Elena Maria Coyle, one of our students in the winter advanced legal research class, has written a wonderful paper, “Law Schools and the Open Access Movement: An Article Review of Aux Armes Citoyens.” We have published this paper as part of our library’s Legal Research Paper Series.
Here are the introduction and conclusion (with footnotes removed – please see the posted complete research paper for footnoted citations):
“The advent of the Internet in 1994 inaugurated a “revolution” in legal research. For the first time, the legal profession became poised to disseminate limitless levels information — both within its own community and to the public at large. Ironically, free access to legal information has become increasingly fettered. In recent years, the contraction of the publishing market has left only three corporations as the custodians of a deep repository of legal knowledge. Although this market consolidation, coupled with staggering technological developments, has facilitated the expansion and improvement of online legal research services, such innovation has a price.
In Aux Armes, Citoyens, Ian Gallacher explores the implications of these changes with respect to their potential societal costs. Gallacher identifies the “seeds of a future problem,” which, if unaddressed, could further compromise equal access to justice. His analysis situates the legal research revolution within “a longstanding tradition of making the law inaccessible to the citizenry.” This tradition, which has favored insularity rather than access, and elitism rather than understanding, presents a twofold challenge: first, increasing the availability of the law; and second, making that law intelligible.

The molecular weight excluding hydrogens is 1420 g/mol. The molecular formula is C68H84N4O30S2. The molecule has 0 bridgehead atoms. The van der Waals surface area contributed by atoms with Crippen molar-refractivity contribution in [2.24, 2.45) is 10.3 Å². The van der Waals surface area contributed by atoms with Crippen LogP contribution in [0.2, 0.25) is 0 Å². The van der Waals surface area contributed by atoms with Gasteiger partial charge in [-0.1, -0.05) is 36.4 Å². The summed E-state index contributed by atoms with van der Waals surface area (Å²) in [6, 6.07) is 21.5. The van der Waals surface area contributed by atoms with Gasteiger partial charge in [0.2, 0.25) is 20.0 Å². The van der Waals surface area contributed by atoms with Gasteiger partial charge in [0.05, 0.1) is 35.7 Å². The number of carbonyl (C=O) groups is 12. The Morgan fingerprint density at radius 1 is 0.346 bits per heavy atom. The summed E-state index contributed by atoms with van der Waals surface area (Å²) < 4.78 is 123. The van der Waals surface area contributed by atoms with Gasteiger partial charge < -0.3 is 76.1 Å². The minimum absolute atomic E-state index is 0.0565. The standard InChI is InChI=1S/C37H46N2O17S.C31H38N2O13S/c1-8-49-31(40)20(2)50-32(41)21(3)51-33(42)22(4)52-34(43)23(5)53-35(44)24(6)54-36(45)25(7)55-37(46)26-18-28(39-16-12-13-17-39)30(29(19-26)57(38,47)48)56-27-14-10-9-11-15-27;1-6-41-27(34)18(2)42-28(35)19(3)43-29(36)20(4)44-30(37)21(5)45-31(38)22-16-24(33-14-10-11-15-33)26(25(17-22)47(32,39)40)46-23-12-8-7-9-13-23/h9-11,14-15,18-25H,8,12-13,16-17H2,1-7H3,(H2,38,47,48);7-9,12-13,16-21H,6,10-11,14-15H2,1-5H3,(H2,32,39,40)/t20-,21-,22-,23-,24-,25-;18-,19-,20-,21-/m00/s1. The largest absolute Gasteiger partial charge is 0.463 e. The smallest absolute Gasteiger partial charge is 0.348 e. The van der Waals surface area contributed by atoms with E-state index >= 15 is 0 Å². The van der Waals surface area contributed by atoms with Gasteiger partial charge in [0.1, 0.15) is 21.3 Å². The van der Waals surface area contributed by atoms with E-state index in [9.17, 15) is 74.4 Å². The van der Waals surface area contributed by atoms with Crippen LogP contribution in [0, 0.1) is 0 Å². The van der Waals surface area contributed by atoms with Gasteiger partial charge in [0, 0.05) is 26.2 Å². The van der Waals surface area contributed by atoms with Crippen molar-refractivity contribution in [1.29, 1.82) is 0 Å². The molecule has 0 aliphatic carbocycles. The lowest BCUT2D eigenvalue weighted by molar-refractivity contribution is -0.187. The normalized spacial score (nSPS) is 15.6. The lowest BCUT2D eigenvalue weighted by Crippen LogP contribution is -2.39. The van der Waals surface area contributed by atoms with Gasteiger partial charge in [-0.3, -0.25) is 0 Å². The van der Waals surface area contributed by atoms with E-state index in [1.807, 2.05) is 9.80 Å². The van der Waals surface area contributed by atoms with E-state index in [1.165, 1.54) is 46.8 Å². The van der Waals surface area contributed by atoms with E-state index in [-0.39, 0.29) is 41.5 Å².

Beyond mere analysis, Gallacher’s manuscript is a manifesto – a call to America’s law schools to take their place on the vanguard of the open access movement. Yet who will bear the consequences of such a commitment? In this paper, I will use the framework taught in Advanced Legal Research (ALR) at Stanford Law School as a touchstone for analysis of Gallacher’s call to arms. First, I will address his proposition that law schools are uniquely situated to respond to the problem of limited access to the law. Second, I will assess which of the resources employed in ALR have comparable, open access substitutes to LexisNexis and Westlaw. Finally, I will briefly reflect on how Gallacher’s ten principles for the liberation of the law fit within and the objectives of a contemporary legal resource course and the comprehensive mission of a law school.”
In her conclusion, our student writes:
“ . . while the status quo of open access legal research may seem bleak, it is already possible- with effort, patience, and know-how — to conduct much of one’s legal research without reliance on the online services of LexisNexis or Westlaw. As technology continues to improve, and more individuals join the open access movement, the ease with which low and no cost research may be conducted with also improve.
The fodder is ready to feed the revolutionary flame. Following Gallacher’s lead, it is time for those with a stake in the future of the law to take arms!”